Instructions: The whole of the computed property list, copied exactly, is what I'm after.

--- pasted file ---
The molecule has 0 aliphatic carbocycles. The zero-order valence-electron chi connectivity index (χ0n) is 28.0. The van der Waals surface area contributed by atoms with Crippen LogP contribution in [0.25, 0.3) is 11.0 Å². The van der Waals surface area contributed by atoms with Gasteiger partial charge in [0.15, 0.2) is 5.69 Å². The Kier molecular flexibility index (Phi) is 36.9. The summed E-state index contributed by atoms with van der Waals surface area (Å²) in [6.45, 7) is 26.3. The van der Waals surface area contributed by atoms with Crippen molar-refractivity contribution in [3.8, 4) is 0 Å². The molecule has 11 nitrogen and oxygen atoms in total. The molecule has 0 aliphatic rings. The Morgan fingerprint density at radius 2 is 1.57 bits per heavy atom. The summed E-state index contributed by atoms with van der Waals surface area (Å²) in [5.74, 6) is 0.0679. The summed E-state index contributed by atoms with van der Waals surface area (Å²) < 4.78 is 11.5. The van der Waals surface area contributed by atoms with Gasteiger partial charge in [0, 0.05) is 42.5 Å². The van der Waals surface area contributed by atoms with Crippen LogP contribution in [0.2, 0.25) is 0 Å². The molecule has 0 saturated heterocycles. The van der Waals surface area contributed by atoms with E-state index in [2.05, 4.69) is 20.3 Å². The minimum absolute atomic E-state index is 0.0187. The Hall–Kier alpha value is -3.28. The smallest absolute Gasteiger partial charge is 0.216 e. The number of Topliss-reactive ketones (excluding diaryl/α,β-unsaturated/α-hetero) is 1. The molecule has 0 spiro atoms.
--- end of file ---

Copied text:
The molecule has 0 aliphatic carbocycles. The zero-order valence-electron chi connectivity index (χ0n) is 28.0. The van der Waals surface area contributed by atoms with Crippen LogP contribution in [0.25, 0.3) is 11.0 Å². The van der Waals surface area contributed by atoms with Gasteiger partial charge in [0.15, 0.2) is 5.69 Å². The Kier molecular flexibility index (Phi) is 36.9. The summed E-state index contributed by atoms with van der Waals surface area (Å²) in [6.45, 7) is 26.3. The van der Waals surface area contributed by atoms with Crippen molar-refractivity contribution in [3.8, 4) is 0 Å². The molecule has 11 nitrogen and oxygen atoms in total. The molecule has 0 aliphatic rings. The Morgan fingerprint density at radius 2 is 1.57 bits per heavy atom. The summed E-state index contributed by atoms with van der Waals surface area (Å²) in [5.74, 6) is 0.0679. The summed E-state index contributed by atoms with van der Waals surface area (Å²) < 4.78 is 11.5. The van der Waals surface area contributed by atoms with Gasteiger partial charge in [0, 0.05) is 42.5 Å². The van der Waals surface area contributed by atoms with Crippen LogP contribution in [0.2, 0.25) is 0 Å². The molecule has 0 saturated heterocycles. The van der Waals surface area contributed by atoms with E-state index in [2.05, 4.69) is 20.3 Å². The minimum absolute atomic E-state index is 0.0187. The Hall–Kier alpha value is -3.28. The smallest absolute Gasteiger partial charge is 0.216 e. The number of Topliss-reactive ketones (excluding diaryl/α,β-unsaturated/α-hetero) is 1. The molecule has 0 spiro atoms.